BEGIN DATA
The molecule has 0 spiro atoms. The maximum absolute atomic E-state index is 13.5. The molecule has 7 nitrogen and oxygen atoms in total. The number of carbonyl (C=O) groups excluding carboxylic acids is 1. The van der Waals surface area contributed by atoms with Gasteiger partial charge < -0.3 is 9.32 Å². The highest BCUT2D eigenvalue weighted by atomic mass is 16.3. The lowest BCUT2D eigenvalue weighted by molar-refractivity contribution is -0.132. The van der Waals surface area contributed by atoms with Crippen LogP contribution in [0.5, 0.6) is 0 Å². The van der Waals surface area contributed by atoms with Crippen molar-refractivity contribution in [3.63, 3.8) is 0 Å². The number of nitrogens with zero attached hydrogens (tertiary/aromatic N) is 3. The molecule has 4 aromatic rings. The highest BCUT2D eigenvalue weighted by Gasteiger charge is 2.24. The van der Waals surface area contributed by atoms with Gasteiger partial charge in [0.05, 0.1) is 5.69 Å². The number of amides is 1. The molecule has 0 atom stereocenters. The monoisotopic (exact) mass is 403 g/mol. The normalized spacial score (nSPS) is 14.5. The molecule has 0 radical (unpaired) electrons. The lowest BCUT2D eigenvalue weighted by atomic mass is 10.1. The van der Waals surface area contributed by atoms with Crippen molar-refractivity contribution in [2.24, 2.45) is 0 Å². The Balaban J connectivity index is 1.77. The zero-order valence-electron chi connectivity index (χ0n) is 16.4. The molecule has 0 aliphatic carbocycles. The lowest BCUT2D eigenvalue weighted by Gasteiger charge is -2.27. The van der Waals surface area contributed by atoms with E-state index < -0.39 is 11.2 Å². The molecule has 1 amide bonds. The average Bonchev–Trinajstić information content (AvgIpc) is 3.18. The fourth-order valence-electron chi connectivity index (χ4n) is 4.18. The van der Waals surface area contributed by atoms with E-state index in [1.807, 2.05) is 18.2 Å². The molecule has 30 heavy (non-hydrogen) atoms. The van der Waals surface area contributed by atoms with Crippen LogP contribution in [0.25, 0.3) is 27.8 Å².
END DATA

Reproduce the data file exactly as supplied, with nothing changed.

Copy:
The molecule has 0 spiro atoms. The maximum absolute atomic E-state index is 13.5. The molecule has 7 nitrogen and oxygen atoms in total. The number of carbonyl (C=O) groups excluding carboxylic acids is 1. The van der Waals surface area contributed by atoms with Gasteiger partial charge < -0.3 is 9.32 Å². The highest BCUT2D eigenvalue weighted by atomic mass is 16.3. The lowest BCUT2D eigenvalue weighted by molar-refractivity contribution is -0.132. The van der Waals surface area contributed by atoms with Crippen LogP contribution in [0.5, 0.6) is 0 Å². The van der Waals surface area contributed by atoms with Crippen molar-refractivity contribution in [3.63, 3.8) is 0 Å². The number of nitrogens with zero attached hydrogens (tertiary/aromatic N) is 3. The molecule has 4 aromatic rings. The highest BCUT2D eigenvalue weighted by Gasteiger charge is 2.24. The van der Waals surface area contributed by atoms with Gasteiger partial charge in [0.05, 0.1) is 5.69 Å². The number of amides is 1. The molecule has 0 atom stereocenters. The monoisotopic (exact) mass is 403 g/mol. The normalized spacial score (nSPS) is 14.5. The molecule has 0 radical (unpaired) electrons. The lowest BCUT2D eigenvalue weighted by atomic mass is 10.1. The van der Waals surface area contributed by atoms with Crippen molar-refractivity contribution in [2.24, 2.45) is 0 Å². The Balaban J connectivity index is 1.77. The zero-order valence-electron chi connectivity index (χ0n) is 16.4. The molecule has 0 aliphatic carbocycles. The lowest BCUT2D eigenvalue weighted by Gasteiger charge is -2.27. The van der Waals surface area contributed by atoms with E-state index < -0.39 is 11.2 Å². The molecule has 1 amide bonds. The average Bonchev–Trinajstić information content (AvgIpc) is 3.18. The fourth-order valence-electron chi connectivity index (χ4n) is 4.18. The van der Waals surface area contributed by atoms with E-state index in [1.807, 2.05) is 18.2 Å². The molecule has 30 heavy (non-hydrogen) atoms. The van der Waals surface area contributed by atoms with Crippen LogP contribution in [0.25, 0.3) is 27.8 Å².